|25th May, 2011.|
Use Appendices for Status Report Details
You want to focus on meaningful information in the status report. However, you may find that some of your audience finds meaning in the exceptions while others find meaning in the details.
Does that mean you need to create two status reports? You should not need to. One of the ways to satisfy both audiences is to write the formal Status Report as an exception-based document and include the details as appendices (attachments). For instance, most readers want to know the accomplishments from the prior period and the planned accomplishments for the next period. However, your manager might want to see the entire schedule. To satisfy both, just include the schedule as an appendix. If you are emailing the information, you could email the current schedule as a separate document from the basic Status Report.
A similar example is a situation where you note an accomplishment about completing a significant amount of training. Your client might want to see the names of the people trained. Again, do not include this level of detail in the body of the report. Include the information in an appendix instead.
You Need to Report Need Less Detail as you get Higher in the Organization
If you create a Communication Management Plan for your project, the needs of all your stakeholders will be analyzed formally. But even without a formal Communication Management Plan, always keep the organizational level of your audience in mind. The organization level helps you determine the level of detail that is required in the Status Report.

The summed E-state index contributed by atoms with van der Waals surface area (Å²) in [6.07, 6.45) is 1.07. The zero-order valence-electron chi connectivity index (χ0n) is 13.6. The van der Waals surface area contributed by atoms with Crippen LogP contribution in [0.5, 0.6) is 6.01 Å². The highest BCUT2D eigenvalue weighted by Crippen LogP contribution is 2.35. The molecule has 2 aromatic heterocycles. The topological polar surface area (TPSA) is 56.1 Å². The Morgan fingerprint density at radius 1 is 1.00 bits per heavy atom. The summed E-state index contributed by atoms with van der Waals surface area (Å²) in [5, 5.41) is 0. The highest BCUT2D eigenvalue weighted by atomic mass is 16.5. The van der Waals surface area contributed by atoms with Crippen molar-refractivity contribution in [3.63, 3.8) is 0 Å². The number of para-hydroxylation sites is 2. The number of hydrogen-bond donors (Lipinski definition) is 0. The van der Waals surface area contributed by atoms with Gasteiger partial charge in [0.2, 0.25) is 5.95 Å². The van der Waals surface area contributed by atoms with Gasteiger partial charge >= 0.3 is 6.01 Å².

For instance, your team members need information that is highly detailed and highly specific to the work they are assigned. As the project manager, you need information that covers the entire project but at a less detailed level. The manager of the project manager needs to have information summarized and delivered at a higher level. The next higher manager needs information at a higher level still. Although your project is the most important thing on your mind, to senior management it may just be one of a number of important events they are trying to keep track of.
In some organizations, this filtering is a part of the communication system. For instance, you may give a Status Report to your manager. Your manager receives your status, as well as from the other people that report to him or her. Your manager then summarizes and consolidates the information and passes a higher-level report to his manager. That manager in turn does the same thing until only very high-level information reaches the top. Therefore, senior management may just get a one-line status update on your project. In fact, if your project is on track, it may not even be mentioned at the executive level.
Use the Best Communication Media
When you select the various types of communication that you need for your project, also determine the best medium for delivering the information. For instance: